“I’m not saying foreign direct investment is inherently bad,” Grassley reportedly said in an interview. “But we ought to ensure through [CFIUS] that we’re not permitting the sale of too much of our food industry, especially when government-controlled entities like ChemChina are the buyers.” Read the rest of the WSJ article here.
U.S., ARGENTINA ROLL UP SLEEVES ON AG, TRADE: As part of their newly signed Trade and Investment Framework Agreement, the United States and Argentina — both ag exporters — pledged Wednesday to expand global trade in agriculture and “combat non-scientific barriers to trade,” according to a White House release during President Barack Obama’s visit to the Latin American country.
The TIFA will provide an official framework for the two sides to work regularly on trade and investment irritants, providing a forum for discussions on things such as market access, intellectual property and “shared objectives” at the World Trade Organization and other international bodies. The agreement comes as Argentine President Mauricio Macri has expressed a willingness to liberalize the country’s economy, which has long been highly protected.
CONSUMER GROUPS ASK DARDEN TO BUY MORE LOCAL, ‘HUMANE’ FOOD: A coalition of 50 environmental, social justice and animal welfare groups launched a campaign today calling on Darden, the company that owns more than 1,500 restaurants worldwide like Olive Garden and Longhorn Steakhouse, to adopt stricter labor and sustainability practices in its food supply.
“It is clear there is a major gulf between the company’s rhetoric on strong animal and social welfare, workers’ rights and environmental protection, and the actual impacts of its food sourcing and labor management practices,” the Good Food Now! campaign, led by Friends of the Earth, the Animal Welfare Institute and other organizations, said in a statement. “We ask Darden to adopt better labor practices and greener menus that support the well-being of its customers, its workers, farmers, animals and our environment.”
The coalition contacted Darden twice last year and in January requesting a meeting to discuss its specific requests. Darden issued a response in December, which didn’t grant the meeting or address key issues. See Darden’s response here. See the coalition’s most recent letter here.
JOHNS HOPKINS BRINGS MORE POLLING TO FOOD POLICY SPACE: The Johns Hopkins Center for a Livable Future is investing in a series of polls to better understand where voters are on various food policy issues — part of a growing trend among advocacy groups.
“It’s always struck me how little polling NGOs do,” said Bob Martin, program director of CLF’s Food System Policy Program. But it’s starting to change, he noted. Food Policy Action, a 501(c)(4), has been polling on food policy and the election as part of its Plate of the Union campaign, a joint project with the Union of Concerned Scientists and the HEAL Food Alliance.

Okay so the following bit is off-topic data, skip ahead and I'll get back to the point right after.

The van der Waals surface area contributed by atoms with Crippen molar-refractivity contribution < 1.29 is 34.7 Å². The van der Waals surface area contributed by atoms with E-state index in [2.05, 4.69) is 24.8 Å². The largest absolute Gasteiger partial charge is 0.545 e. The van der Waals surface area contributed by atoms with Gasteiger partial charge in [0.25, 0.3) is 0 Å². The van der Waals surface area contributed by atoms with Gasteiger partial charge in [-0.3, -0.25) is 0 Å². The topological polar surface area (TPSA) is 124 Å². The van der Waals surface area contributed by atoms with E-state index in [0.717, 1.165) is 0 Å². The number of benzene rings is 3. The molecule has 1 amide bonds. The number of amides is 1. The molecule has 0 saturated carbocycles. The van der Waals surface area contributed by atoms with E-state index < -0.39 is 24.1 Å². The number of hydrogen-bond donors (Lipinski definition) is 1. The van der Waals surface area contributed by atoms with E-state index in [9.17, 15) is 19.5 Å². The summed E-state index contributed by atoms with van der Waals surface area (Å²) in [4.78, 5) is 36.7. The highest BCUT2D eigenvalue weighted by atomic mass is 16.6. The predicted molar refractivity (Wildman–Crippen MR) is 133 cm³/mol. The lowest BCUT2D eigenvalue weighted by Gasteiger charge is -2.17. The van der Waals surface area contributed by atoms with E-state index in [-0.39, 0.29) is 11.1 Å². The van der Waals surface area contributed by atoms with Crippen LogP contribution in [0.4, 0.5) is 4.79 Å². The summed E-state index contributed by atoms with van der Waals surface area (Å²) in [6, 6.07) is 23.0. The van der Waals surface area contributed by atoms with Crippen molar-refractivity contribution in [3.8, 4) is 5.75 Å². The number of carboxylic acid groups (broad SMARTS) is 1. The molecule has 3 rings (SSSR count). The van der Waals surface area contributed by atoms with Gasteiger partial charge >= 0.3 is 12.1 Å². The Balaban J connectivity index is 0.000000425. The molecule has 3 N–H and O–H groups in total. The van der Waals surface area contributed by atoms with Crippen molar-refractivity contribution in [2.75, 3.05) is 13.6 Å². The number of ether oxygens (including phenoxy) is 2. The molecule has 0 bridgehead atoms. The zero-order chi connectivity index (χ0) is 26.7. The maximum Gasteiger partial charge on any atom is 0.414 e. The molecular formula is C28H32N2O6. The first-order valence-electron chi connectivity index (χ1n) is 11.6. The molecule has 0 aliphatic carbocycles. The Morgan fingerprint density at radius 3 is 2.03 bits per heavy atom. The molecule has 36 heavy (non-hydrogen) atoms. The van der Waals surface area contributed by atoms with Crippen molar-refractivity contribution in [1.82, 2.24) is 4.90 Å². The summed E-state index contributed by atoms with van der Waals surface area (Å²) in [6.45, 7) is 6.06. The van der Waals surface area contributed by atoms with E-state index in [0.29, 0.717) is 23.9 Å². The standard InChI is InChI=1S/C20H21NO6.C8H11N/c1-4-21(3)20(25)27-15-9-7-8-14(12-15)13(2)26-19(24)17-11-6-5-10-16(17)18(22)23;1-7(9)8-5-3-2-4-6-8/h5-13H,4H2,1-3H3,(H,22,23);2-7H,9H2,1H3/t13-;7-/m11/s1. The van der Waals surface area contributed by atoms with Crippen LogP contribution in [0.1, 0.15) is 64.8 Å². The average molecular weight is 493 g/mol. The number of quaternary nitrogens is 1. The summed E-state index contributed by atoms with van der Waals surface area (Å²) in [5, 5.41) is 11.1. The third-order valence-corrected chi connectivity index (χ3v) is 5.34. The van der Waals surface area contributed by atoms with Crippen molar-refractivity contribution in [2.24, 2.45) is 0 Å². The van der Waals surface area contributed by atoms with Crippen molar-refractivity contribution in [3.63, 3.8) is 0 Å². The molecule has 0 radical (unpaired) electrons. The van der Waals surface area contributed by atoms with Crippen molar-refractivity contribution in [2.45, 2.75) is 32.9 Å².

“We’re interested in finding out who the food voter is. … We think they are out there,” said Martin, who has worked on and off Capitol Hill for more than three decades. His group’s first foray into polling came two weeks ago with a survey that found 74 percent of voters think the Dietary Guidelines should include sustainability. But more work is planned, Martin said. Next up: A focus on measuring consumer attitudes about meat production and what it would take to get people to eat less meat. “You can’t foster change unless you understand where people are coming from,” he said. More on the latest survey of 800 voters is here.
CNFA PROMOTES PIEPER TO CFO: Cultivating New Frontiers in Agriculture, an international agricultural development organization, has promoted Alan Pieper to the title of chief operating officer. Pieper, who has been with CNFA since March 2013, was executive VP of CNFA’s operations and compliance department. His new role will give him oversight of the organization’s accounting, finance, communications, contracts, human resources and information technology departments. He’ll also oversee CNFA project field operations in 18 countries across Africa, Eastern Europe, and Central and South Asia.
— USDA has deregulated corn genetically engineered by Monsanto to resist its dicamba herbicide, Reuters reports.
— Harvard and NASA researchers say global warming is making the early harvest of French wine grapes more frequent, the Washington Post reports.
— Starbucks has pledged to donate 100 percent of the food unused by its 7,000-plus locations to food banks, CNN Money reports.
— Texas A&M University’s agricultural research division reports that a Texas wheat farmer has agreed to pay it and a Hereford seed company $130,000 to settle charges that he violated intellectual property rights by selling wheat seed it developed.